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Afterword: Mortgage Markets and the Urban Problematic in the Global Transition

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  • GARY A. DYMSKI

Abstract

This afterword develops one argument about, and then engages in two dialogues with, this symposium on the subprime crisis and the mortgage market. First, it argues that these articles have a unifying theme: they all insist that any understanding of the evolution of the subprime crisis must take into account the role of the complex, racialized dynamics of social inequality in urban space. This perspective, which we term the 'urban problematic', is shared by the authors gathered here; however, it is notably absent from many other accounts of the origins of the subprime crisis. This leads to two dialogues with these articles. The first explores this question: if this problematic is so powerful, then why isn't it pervasive in all social-scientific and economic discussions of the subprime crisis? The second dialogue then asks why there aren't richer ongoing exchanges between social scientists engaged in the urban problematic, on one side, and heterodox economists, on the other side? We suggest that it will be beneficial to deepen these interdisciplinary exchanges; and doing so will require making visible - and then overcoming - some hidden disjunctures in the ways that those working on these problems from different starting points frame and orient their work. Copyright (c) 2009 The Author. Journal Compilation (c) 2009 Joint Editors and Blackwell Publishing Ltd.

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  • Gary A. Dymski, 2009. "Afterword: Mortgage Markets and the Urban Problematic in the Global Transition," International Journal of Urban and Regional Research, Wiley Blackwell, vol. 33(2), pages 427-442, June.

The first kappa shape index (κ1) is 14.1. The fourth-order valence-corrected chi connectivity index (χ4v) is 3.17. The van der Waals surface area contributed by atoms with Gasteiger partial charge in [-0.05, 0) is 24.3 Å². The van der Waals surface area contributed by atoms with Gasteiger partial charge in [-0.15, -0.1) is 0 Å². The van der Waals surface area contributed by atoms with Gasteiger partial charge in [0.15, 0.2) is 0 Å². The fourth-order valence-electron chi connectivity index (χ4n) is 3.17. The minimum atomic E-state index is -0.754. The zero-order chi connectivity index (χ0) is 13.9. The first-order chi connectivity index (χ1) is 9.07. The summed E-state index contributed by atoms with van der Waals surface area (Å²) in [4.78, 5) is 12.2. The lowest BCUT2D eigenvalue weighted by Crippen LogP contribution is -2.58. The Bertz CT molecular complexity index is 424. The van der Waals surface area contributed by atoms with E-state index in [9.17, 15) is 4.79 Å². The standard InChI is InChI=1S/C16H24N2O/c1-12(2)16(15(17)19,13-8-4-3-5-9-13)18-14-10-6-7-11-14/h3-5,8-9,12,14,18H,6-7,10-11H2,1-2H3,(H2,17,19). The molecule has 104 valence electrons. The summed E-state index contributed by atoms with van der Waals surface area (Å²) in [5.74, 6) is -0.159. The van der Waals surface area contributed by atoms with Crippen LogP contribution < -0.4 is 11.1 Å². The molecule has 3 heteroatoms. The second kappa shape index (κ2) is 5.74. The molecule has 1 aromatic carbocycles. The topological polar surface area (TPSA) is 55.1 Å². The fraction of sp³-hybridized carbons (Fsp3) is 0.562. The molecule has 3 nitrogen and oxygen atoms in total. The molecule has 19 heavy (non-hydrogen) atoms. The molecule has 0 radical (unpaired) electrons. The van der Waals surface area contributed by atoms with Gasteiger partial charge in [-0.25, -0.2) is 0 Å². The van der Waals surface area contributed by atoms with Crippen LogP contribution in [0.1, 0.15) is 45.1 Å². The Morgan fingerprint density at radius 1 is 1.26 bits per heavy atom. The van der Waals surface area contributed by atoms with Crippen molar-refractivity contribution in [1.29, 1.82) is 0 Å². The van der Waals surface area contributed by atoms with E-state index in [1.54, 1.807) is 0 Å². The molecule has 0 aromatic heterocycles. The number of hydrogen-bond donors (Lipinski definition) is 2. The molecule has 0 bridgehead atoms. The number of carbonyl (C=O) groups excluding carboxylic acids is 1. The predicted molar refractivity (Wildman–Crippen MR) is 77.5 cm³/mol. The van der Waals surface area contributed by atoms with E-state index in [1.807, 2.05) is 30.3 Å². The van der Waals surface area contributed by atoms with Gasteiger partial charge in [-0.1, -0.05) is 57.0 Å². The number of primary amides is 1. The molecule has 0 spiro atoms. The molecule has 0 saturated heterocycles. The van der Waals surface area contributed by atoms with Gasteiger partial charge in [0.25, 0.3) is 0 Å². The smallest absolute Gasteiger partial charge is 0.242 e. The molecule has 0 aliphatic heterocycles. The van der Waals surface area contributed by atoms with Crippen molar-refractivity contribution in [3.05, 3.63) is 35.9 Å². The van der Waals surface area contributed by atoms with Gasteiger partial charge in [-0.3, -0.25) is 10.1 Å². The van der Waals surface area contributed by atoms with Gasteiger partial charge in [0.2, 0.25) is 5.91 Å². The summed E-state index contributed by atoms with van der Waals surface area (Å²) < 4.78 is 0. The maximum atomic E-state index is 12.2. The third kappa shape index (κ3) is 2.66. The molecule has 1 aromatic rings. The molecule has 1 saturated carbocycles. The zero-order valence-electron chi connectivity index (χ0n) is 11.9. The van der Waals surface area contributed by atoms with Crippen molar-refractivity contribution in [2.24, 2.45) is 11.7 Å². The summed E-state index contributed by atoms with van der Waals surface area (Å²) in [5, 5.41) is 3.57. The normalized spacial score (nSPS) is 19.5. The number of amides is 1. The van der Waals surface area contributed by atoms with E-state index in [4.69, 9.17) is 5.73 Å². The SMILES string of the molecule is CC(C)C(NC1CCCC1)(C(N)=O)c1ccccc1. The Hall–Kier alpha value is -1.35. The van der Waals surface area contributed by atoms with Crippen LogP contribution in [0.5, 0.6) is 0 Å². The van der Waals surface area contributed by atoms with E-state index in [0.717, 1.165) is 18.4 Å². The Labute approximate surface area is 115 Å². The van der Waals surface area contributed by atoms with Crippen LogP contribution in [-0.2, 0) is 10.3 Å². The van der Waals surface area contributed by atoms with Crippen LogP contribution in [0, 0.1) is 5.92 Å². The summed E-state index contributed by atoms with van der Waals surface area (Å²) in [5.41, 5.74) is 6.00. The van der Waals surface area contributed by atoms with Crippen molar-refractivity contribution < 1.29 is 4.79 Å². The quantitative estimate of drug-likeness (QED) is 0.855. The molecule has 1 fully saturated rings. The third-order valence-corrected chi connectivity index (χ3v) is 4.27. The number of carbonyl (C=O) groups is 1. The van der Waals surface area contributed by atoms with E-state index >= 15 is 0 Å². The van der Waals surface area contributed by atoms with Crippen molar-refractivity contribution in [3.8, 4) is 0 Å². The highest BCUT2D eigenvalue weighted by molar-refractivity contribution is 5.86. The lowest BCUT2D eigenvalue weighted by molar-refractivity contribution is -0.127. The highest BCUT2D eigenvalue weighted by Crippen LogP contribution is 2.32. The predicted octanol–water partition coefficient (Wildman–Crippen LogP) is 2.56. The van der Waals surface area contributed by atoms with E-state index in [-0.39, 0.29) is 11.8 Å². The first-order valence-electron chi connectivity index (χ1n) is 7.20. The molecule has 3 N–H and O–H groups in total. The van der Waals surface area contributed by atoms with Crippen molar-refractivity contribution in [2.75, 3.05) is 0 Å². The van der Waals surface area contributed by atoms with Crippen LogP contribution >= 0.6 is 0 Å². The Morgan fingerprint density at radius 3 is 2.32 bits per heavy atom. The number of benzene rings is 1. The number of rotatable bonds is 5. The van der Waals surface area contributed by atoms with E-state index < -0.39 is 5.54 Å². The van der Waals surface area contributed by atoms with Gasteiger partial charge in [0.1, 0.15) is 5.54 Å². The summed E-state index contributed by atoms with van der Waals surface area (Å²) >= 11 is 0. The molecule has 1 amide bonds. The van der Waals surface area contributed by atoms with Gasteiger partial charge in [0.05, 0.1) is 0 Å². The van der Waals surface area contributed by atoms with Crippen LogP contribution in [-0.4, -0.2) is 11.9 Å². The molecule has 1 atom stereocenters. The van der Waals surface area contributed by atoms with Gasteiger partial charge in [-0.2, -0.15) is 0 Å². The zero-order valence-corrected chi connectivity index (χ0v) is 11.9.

• Handle: RePEc:bla:ijurrs:v:33:y:2009:i:2:p:427-442
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    References listed on IDEAS

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    1. Thomas Wainwright, 2009. "Laying the Foundations for a Crisis: Mapping the Historico-Geographical Construction of Residential Mortgage Backed Securitization in the UK," International Journal of Urban and Regional Research, Wiley Blackwell, vol. 33(2), pages 372-388, June.
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    5. Manuel B. Aalbers, 2009. "The Globalization and Europeanization of Mortgage Markets," International Journal of Urban and Regional Research, Wiley Blackwell, vol. 33(2), pages 389-410, June.
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    7. Saskia Sassen, 2009. "When Local Housing Becomes an Electronic Instrument: The Global Circulation of Mortgages - A Research Note," International Journal of Urban and Regional Research, Wiley Blackwell, vol. 33(2), pages 411-426, June.
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    15. Jagdish N. Bhagwati, 2004. "In Defense of Globalization: It Has a Human Face," Rivista di Politica Economica, SIPI Spa, vol. 94(6), pages 9-20, November-.
    16. Kathe Newman, 2009. "Post-Industrial Widgets: Capital Flows and the Production of the Urban," International Journal of Urban and Regional Research, Wiley Blackwell, vol. 33(2), pages 314-331, June.
    17. Jesus Hernandez, 2009. "Redlining Revisited: Mortgage Lending Patterns in Sacramento 1930-2004," International Journal of Urban and Regional Research, Wiley Blackwell, vol. 33(2), pages 291-313, June.
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    Cited by:

    1. Manuel B. Aalbers, 2009. "The Sociology and Geography of Mortgage Markets: Reflections on the Financial Crisis," International Journal of Urban and Regional Research, Wiley Blackwell, vol. 33(2), pages 281-290, June.
    2. Jaime Palomera, 2014. "How Did Finance Capital Infiltrate the World of the Urban Poor? Homeownership and Social Fragmentation in a Spanish Neighborhood," International Journal of Urban and Regional Research, Wiley Blackwell, vol. 38(1), pages 218-235, January.

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